For the Moderately Rich, An Obvious Strategy

For the Moderately Rich, An Obvious Strategy

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Anyone with between around $1 million and $10 million in money market funds can follow this strategy.

Money market funds really stink, especially these days.  As's rate charts show, the rates are not comparable with online savings rates in the current low rate environment.  Even worse, these things are not secure.  It has happened before where money markets have had their values fall below par, either through redemptions or through defaults in the portfolio.  It could easily happen again in this environment.

The government, through the FDIC, provides a way to get better return and sleep better at night.  It is, in fact, a no brainer.

As long as you stay below insurance limits, your CDs at FDIC-backed banks are entirely protected.  You cannot get that kind of insurance in a money market account.

What I have done is to buy several 1-year CDs which I have pulled off of's rate tables.  The rates are currently around 4.50% which is twice what I am earning in money market accounts, and again, it is fully insured.  Since I am single, I keep my investments to $95,000 per account so that I am assured that even on maturity in one year, my balance will be less than my FDIC insured amount of $100,000.  I am also careful that I do not have any other accounts with the banks where I open CDs.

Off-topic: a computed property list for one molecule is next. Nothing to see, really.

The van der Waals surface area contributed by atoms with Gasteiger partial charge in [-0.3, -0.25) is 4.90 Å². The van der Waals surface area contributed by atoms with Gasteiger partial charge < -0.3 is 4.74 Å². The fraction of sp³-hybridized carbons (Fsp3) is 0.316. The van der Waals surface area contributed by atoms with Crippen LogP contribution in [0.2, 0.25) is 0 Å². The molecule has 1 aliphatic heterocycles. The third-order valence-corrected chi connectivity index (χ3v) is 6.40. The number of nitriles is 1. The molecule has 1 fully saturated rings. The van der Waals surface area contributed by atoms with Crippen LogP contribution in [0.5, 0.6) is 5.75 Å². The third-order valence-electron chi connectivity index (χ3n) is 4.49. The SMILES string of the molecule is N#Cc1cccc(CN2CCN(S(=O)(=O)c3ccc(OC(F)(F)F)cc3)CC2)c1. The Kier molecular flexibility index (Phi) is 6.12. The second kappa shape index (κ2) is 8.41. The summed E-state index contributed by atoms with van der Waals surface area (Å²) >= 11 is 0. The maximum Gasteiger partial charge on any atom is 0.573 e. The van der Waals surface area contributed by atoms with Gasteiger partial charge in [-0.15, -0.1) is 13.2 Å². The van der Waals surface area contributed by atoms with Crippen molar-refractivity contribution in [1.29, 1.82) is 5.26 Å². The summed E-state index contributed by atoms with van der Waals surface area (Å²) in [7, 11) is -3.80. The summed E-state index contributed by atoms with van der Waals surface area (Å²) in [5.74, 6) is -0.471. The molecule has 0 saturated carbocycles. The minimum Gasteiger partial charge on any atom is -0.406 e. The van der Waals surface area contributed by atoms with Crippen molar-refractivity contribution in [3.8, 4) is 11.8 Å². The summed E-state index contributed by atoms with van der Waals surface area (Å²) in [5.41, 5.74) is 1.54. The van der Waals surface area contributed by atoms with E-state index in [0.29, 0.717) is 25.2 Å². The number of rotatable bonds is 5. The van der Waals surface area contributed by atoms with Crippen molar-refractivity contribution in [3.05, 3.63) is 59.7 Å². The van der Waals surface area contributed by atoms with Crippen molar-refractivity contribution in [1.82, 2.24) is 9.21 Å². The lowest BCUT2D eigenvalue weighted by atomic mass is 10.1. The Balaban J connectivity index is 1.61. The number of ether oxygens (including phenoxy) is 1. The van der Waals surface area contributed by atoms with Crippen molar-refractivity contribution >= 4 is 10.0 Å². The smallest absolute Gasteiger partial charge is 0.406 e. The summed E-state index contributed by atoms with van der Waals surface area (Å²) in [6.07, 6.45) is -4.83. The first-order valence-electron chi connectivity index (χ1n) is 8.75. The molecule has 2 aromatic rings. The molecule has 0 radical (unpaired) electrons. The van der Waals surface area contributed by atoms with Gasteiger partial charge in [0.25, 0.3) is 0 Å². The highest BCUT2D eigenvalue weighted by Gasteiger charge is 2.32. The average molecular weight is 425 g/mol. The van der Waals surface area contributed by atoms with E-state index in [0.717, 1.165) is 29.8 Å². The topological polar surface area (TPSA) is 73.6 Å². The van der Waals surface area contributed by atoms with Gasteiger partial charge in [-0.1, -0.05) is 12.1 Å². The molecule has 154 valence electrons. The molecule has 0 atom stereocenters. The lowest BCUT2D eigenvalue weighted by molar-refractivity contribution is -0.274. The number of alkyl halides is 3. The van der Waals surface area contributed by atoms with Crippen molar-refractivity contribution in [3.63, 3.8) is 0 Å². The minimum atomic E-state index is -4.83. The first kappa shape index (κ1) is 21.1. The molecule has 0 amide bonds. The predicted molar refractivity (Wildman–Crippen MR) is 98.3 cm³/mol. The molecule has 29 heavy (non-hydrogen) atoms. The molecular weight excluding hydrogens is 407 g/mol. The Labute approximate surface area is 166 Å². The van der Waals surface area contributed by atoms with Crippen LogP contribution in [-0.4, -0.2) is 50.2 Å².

An easier thing to do that provides the same protection as this strategy is to just buy brokered CDs through my broker, again being certain that no more than $95,000 goes into instuments with a single financial instutution.  This strategy lets you sleep better at night, but you are never going to get these kind of yields through brokered CDs, listed with say Smith Barney or Merrill Lynch.  I've purchased 2, 3 and 4 month CDs through my broker that yield the same as the money market accounts that I am in.  It just isn't worth my while to fill out all of the paperwork to get a slight bump-up on a short-term rate, but it is worth my while to make the call to my broker and get the insurance that money markets don't provide in this environment.

Ari Socolow
Ari Socolow: Ari Socolow is the Chief Economist and Editor-in-Chief at BestCashCow. He is particularly interested in issues relating to bank transparency and the climate crisis. Since co-founding this website in 2005, Ari has been frequently cited in the media as an expert on local and national savings accounts, CD products, mortgage and loan products and credit card rewards products.

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Today's Highest Online CD Rates

Bank Product Term Interest Rate (APY)
M.Y. Safra Bank 1-Year 2.51% APY with $500 minimum
Sallie Mae Bank 1-Year 2.50% APY with $2,500 minimum
Discover Bank 1-Year 2.30% APY with $2,500 minimum
Pentagon 3-Year 3.25% APY with $1,000 minimum
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M.Y. Safra Bank 3-Year 3.06% APY with $500 minimum
Bread Savings, a division of Comenity Capital Bank 5-Year 3.65% APY with $1,500 minimum
M.Y. Safra Bank 5-Year 3.26% APY with $500 minimum
Popular Direct 5-Year 3.25% APY with $10,000 minimum

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  • Allen

    September 06, 2008

    I'm not sure what the point is. This article was largely nonsensical. Thank you.

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